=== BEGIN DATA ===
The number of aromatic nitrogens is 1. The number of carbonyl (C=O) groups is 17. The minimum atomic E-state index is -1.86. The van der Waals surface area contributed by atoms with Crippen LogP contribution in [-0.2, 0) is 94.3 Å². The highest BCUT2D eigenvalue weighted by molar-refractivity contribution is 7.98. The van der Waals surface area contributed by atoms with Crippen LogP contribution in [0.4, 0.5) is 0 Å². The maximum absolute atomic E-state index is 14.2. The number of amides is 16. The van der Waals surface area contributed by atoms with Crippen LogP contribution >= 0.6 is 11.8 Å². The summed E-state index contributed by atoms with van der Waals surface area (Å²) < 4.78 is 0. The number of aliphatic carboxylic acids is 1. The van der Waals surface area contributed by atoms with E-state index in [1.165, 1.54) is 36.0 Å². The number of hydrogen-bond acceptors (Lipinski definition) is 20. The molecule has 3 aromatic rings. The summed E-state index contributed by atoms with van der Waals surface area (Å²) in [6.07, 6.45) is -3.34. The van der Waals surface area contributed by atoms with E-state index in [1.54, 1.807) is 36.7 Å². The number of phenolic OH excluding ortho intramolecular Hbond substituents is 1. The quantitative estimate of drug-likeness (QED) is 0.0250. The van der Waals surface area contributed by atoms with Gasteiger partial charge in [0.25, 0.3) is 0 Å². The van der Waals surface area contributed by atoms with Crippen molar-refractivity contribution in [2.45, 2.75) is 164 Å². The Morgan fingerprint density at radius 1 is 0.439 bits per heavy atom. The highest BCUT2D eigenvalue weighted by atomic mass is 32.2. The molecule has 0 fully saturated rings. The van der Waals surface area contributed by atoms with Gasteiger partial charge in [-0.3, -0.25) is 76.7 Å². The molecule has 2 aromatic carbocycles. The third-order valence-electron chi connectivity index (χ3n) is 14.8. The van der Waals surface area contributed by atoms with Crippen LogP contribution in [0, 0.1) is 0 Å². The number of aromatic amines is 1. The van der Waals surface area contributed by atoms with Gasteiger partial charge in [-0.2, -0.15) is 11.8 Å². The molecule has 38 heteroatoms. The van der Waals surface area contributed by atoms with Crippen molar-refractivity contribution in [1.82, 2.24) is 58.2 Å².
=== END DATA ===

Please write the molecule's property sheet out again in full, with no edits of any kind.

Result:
The number of aromatic nitrogens is 1. The number of carbonyl (C=O) groups is 17. The minimum atomic E-state index is -1.86. The van der Waals surface area contributed by atoms with Crippen LogP contribution in [-0.2, 0) is 94.3 Å². The highest BCUT2D eigenvalue weighted by molar-refractivity contribution is 7.98. The van der Waals surface area contributed by atoms with Crippen LogP contribution in [0.4, 0.5) is 0 Å². The maximum absolute atomic E-state index is 14.2. The number of amides is 16. The van der Waals surface area contributed by atoms with Crippen LogP contribution >= 0.6 is 11.8 Å². The summed E-state index contributed by atoms with van der Waals surface area (Å²) < 4.78 is 0. The number of aliphatic carboxylic acids is 1. The van der Waals surface area contributed by atoms with E-state index in [1.165, 1.54) is 36.0 Å². The number of hydrogen-bond acceptors (Lipinski definition) is 20. The molecule has 3 aromatic rings. The summed E-state index contributed by atoms with van der Waals surface area (Å²) in [6.07, 6.45) is -3.34. The van der Waals surface area contributed by atoms with E-state index in [1.54, 1.807) is 36.7 Å². The number of phenolic OH excluding ortho intramolecular Hbond substituents is 1. The quantitative estimate of drug-likeness (QED) is 0.0250. The van der Waals surface area contributed by atoms with Gasteiger partial charge in [0.25, 0.3) is 0 Å². The van der Waals surface area contributed by atoms with Crippen molar-refractivity contribution in [2.45, 2.75) is 164 Å². The Morgan fingerprint density at radius 1 is 0.439 bits per heavy atom. The highest BCUT2D eigenvalue weighted by atomic mass is 32.2. The molecule has 0 fully saturated rings. The van der Waals surface area contributed by atoms with Gasteiger partial charge in [-0.3, -0.25) is 76.7 Å². The molecule has 2 aromatic carbocycles. The third-order valence-electron chi connectivity index (χ3n) is 14.8. The van der Waals surface area contributed by atoms with Crippen LogP contribution in [0, 0.1) is 0 Å². The number of aromatic amines is 1. The van der Waals surface area contributed by atoms with Gasteiger partial charge in [-0.2, -0.15) is 11.8 Å². The molecule has 38 heteroatoms. The van der Waals surface area contributed by atoms with Crippen molar-refractivity contribution in [1.82, 2.24) is 58.2 Å².